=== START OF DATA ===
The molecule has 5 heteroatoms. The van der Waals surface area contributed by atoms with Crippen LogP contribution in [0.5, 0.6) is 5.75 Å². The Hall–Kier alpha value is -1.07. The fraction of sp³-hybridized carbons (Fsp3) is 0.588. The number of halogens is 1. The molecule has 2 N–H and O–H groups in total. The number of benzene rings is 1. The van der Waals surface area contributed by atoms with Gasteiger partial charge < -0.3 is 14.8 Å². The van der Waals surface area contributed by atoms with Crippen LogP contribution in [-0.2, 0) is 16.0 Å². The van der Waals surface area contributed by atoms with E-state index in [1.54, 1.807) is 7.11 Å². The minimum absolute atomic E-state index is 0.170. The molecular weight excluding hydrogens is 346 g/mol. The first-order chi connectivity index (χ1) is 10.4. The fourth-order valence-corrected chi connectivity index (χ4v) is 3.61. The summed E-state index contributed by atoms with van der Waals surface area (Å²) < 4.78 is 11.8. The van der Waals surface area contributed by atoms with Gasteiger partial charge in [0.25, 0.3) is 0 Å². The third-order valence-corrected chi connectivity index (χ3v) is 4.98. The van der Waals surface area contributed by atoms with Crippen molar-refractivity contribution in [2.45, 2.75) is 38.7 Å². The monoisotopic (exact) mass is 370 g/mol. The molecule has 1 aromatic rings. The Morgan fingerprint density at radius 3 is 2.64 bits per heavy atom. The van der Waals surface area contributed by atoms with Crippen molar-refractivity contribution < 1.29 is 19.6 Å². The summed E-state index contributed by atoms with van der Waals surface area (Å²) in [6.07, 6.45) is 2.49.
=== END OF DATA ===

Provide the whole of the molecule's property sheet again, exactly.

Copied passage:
The molecule has 5 heteroatoms. The van der Waals surface area contributed by atoms with Crippen LogP contribution in [0.5, 0.6) is 5.75 Å². The Hall–Kier alpha value is -1.07. The fraction of sp³-hybridized carbons (Fsp3) is 0.588. The number of halogens is 1. The molecule has 2 N–H and O–H groups in total. The number of benzene rings is 1. The van der Waals surface area contributed by atoms with Gasteiger partial charge < -0.3 is 14.8 Å². The van der Waals surface area contributed by atoms with Crippen LogP contribution in [-0.2, 0) is 16.0 Å². The van der Waals surface area contributed by atoms with E-state index in [1.54, 1.807) is 7.11 Å². The minimum absolute atomic E-state index is 0.170. The molecular weight excluding hydrogens is 346 g/mol. The first-order chi connectivity index (χ1) is 10.4. The fourth-order valence-corrected chi connectivity index (χ4v) is 3.61. The summed E-state index contributed by atoms with van der Waals surface area (Å²) < 4.78 is 11.8. The van der Waals surface area contributed by atoms with Gasteiger partial charge in [0.25, 0.3) is 0 Å². The third-order valence-corrected chi connectivity index (χ3v) is 4.98. The van der Waals surface area contributed by atoms with Crippen molar-refractivity contribution in [2.45, 2.75) is 38.7 Å². The monoisotopic (exact) mass is 370 g/mol. The molecule has 1 aromatic rings. The Morgan fingerprint density at radius 3 is 2.64 bits per heavy atom. The van der Waals surface area contributed by atoms with Crippen molar-refractivity contribution < 1.29 is 19.6 Å². The summed E-state index contributed by atoms with van der Waals surface area (Å²) in [6.07, 6.45) is 2.49.